CLEARWATER — Army Cpl. Max Marchuk was in the dentist's chair Dec. 7, 1941, when the planes struck Pearl Harbor.
By the second aerial attack, Mr. Marchuk was standing on a hillside with a machine gun, firing into the sky. Getting back to the dentist to get his cavity filled would take three years.
Mr. Marchuk, who would carry his wartime experiences though an orderly life as an appliance salesman, died Sunday, at Barrington Terrace, an assisted living facility. He was 88.
The son of Russian immigrants who lived in New Jersey, Mr. Marchuk never finished high school, working instead for the Civilian Conservation Corps and then enlisting in the Army. He was promoted to master sergeant and served as a platoon leader in Guam and Okinawa, where he engaged in hand-to-hand combat and trained soldiers in the art. He told his brother Walter, a Navy veteran, about losing all but three men in his platoon, of being attacked with bayonets, of eyeball-to-eyeball fighting in jungles.
He was discharged in July 1945, about the time he met Doris Bureau at a military base. He married her that year. Mr. Marchuk and his brother took a refrigeration course under the GI Bill and started an appliance business in New Jersey.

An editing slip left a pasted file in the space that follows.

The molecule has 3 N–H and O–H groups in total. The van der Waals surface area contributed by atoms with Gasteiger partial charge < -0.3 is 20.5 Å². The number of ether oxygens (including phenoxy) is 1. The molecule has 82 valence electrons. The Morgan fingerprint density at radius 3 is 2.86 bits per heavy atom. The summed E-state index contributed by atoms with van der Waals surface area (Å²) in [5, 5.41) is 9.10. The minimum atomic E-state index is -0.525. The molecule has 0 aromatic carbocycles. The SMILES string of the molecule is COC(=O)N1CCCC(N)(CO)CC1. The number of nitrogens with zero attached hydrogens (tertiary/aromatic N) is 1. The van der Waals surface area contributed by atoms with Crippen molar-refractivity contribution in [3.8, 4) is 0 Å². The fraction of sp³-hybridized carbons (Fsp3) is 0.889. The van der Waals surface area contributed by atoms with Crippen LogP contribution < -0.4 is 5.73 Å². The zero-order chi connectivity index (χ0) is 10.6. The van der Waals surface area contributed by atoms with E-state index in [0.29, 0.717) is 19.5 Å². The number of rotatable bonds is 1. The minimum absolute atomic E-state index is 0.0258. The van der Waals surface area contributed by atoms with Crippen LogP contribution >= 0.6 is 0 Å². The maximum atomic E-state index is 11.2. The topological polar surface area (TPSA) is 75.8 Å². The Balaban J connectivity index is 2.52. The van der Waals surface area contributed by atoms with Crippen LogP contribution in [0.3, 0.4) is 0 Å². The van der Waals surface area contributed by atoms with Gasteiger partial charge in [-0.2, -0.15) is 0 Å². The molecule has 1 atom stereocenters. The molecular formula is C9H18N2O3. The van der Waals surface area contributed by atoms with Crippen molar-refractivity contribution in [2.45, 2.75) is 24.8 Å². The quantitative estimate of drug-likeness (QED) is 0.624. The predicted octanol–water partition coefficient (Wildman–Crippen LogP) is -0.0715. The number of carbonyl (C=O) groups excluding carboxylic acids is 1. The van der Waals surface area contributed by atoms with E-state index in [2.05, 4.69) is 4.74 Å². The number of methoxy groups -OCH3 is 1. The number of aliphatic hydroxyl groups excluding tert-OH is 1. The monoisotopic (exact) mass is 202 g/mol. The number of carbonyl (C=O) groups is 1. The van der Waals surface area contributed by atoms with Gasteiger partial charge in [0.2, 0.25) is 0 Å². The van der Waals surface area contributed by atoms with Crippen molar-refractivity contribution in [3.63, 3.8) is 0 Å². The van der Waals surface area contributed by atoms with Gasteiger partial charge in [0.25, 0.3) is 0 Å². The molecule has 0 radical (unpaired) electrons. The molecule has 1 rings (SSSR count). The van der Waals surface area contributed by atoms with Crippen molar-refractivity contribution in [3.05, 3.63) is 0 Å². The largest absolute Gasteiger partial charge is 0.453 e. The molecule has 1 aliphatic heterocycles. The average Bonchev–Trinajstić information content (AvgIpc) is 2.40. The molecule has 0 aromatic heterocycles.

The brothers went their separate ways in business after a few years, with Mr. Marchuk working for himself in appliance sales. Through those years, Mr. Marchuk seldom talked about his war experiences. Nor did he accept three Purple Hearts or bother to pick up a Bronze Star he was due, his brother said.
"He said, 'Everybody got hurt. It didn't mean nothing to me,' " said Walter Marchuk, 81.
Family members describe Mr. Marchuk as a loner who "had a charming side" but did not go out of his way to socialize. After he retired and moved to Clearwater in 1974, he filled out crossword puzzles and went to Derby Lane three or four times a week.
"He walked a straight line," said daughter Gloria Patterson. "I think he thought everybody else walked a straight line, too." He donated to veterans organizations but did not join them.
In recent years, more war stories began to pour out of Mr. Marchuk, his family said.
"He told me about experiences of how his men were slaughtered one by one, how he killed so many Japanese," his brother said. "He said that the war was fought so badly that at times, he didn't even know why he was there. I guess it weighed on his mind."
Doris Marchuk developed Alzheimer's disease several years ago. Mr. Marchuk insisted on caring for her, refusing to let health care workers into the home, his family said, saying that they might steal from him.
"I think he was being strategic in his own way," said Patterson, 61. "But in reality, it was paranoia."
Doris died in 2009. Mr. Marchuk moved to Barrington Terrace, where he at last found a measure of companionship.